By now you’ve probably heard that eating less sugar can be beneficial for your health.
But fun fact: There are different kinds of sugars out there! Two kinds, to be exact. There’s natural sugar and added sugar.
“Our brains need sugar to survive — natural sugar,” says Keri Glassman, MS, RD, CDN.
But your brain and body can do without added sugar, which is put into foods that don’t usually contain sugar.
Here’s a deeper dive into the difference between the two sugars, and how you can use this knowledge to better your eating habits.
What Are Natural and Added Sugars?
- Natural sugars are found in foods from the start. They appear in foods like fruits, some vegetables, and dairy.
- Added sugars are not native to foods, and are added to enhance flavor.
Even when sugar comes from a seemingly healthy source, such as honey or agave, it’s considered an added sugar if it wasn’t in the food to begin with.
While it’s true that these substances may have nominally more nutritional value than straight-up processed sugar, they’re still lacking in fiber and therefore have a similar impact.
For example, a serving of plain nonfat Greek yogurt has almost five grams of naturally occurring sugar. This is sugar that is in the yogurt from the get-go.
But a serving of sweetened vanilla nonfat Greek yogurt has 14 grams of sugar, some of which was added during the manufacturing process.
What’s the Difference Between Natural and Added Sugars?
Here’s the surprising part about sugar: “There is no chemical difference between natural and added sugar,” explains Dr. Robert Lustig, MD, MSL, who’s based in San Francisco. “They’re made of the same molecules — glucose and fructose.” There’s also lactose, which is in dairy products.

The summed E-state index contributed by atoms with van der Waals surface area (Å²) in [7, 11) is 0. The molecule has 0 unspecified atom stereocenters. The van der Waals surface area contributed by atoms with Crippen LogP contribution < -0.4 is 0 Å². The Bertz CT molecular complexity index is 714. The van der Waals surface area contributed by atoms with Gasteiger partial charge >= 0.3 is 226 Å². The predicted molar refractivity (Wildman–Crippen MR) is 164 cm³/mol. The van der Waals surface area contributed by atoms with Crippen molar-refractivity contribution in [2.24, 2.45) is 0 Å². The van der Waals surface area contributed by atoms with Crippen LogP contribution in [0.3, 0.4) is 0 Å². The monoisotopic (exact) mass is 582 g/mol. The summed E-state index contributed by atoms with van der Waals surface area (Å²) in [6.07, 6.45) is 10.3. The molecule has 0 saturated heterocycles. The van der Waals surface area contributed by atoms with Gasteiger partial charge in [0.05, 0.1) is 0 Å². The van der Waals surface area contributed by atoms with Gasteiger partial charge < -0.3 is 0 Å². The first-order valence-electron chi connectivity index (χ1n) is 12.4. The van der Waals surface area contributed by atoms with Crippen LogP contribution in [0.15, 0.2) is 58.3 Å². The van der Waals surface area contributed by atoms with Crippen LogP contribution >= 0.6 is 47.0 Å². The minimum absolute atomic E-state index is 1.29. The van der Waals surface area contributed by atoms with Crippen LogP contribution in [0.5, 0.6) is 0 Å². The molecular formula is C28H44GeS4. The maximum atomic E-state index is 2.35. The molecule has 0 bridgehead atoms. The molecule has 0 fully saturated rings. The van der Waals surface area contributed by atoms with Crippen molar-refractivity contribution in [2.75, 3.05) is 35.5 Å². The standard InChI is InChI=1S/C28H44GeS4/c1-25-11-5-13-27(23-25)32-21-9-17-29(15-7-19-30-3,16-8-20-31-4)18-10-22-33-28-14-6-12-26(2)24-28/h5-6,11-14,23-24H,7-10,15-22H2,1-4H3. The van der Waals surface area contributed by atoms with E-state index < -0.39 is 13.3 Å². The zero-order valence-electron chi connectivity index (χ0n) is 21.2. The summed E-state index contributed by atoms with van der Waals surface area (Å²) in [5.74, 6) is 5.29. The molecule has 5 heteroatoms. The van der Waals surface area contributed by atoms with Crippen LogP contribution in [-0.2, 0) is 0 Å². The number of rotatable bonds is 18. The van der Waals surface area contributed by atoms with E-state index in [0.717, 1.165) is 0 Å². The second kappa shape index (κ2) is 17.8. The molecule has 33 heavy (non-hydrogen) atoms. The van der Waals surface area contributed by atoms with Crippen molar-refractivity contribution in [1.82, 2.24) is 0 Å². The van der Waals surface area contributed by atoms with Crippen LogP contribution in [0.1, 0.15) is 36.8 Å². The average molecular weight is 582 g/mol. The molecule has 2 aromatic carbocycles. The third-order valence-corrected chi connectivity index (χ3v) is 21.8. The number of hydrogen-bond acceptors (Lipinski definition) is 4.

Technically, your body can’t tell the difference between natural sugar and added sugar.
That means a scoop of table sugar, a squeeze of agave, and the lactose in that Greek yogurt is processed in your body the same way.
Sugar is sugar, no matter what name it has.
But there is a difference in the foods that contain these sugars.
Foods with natural sugars come with other healthy components, like fiber and nutrients, that offer your body well-rounded nutrition and help your body process sugar in a healthier fashion.
On the other hand, added sugar doesn’t offer these benefits and, when consumed in excess, does more harm than good.
Is Sugar in Fruit Bad for You?
You don’t need to be concerned about sugar in fruit. When you eat naturally occurring sugar in whole fruits and vegetables, it comes with the benefits of fiber.
“When you consume (soluble) fiber, it forms a gel in your intestine that creates a barrier to slow down the absorption of fructose, which protects your liver,” Lustig explains.
However, “when you eat added sugar without fiber, you’re flooding your liver,” says Lustig.
When you overwhelm the liver with fructose, it turns the excess amounts into fat, he adds.
Is Added Sugar Bad for You?
“Consuming too many foods with added sugars is simply a waste of your daily caloric intake,” says Michele Promaulayko, author of Sugar Free 3.
And worse than wasting your calories, you could also be damaging your short- and long-term health.
“The low-grade inflammation your body may experience when you overconsume added sugars can put it under stress and lead to poor health,” she says. “By eliminating added sugars from your diet, your gut can better perform its essential function as gatekeeper.”
What foods contain added sugar?
There are some surprising foods that contain added sugar. “Most shoppers assume they only need to look out for added sugars in sweet foods, such as cookies and cakes,” Promaulayko says.
“However, added sugar, refined carbs, and artificial sweeteners are also present in many major brands of pasta sauce, bread, granola bars, yogurt, ketchup, salad dressings, and more.”
In order to avoid consuming added sugar, all you need to do is read the ingredient list of your food. If the list contains sugar or any of its other names, then it’s a food with added sugar.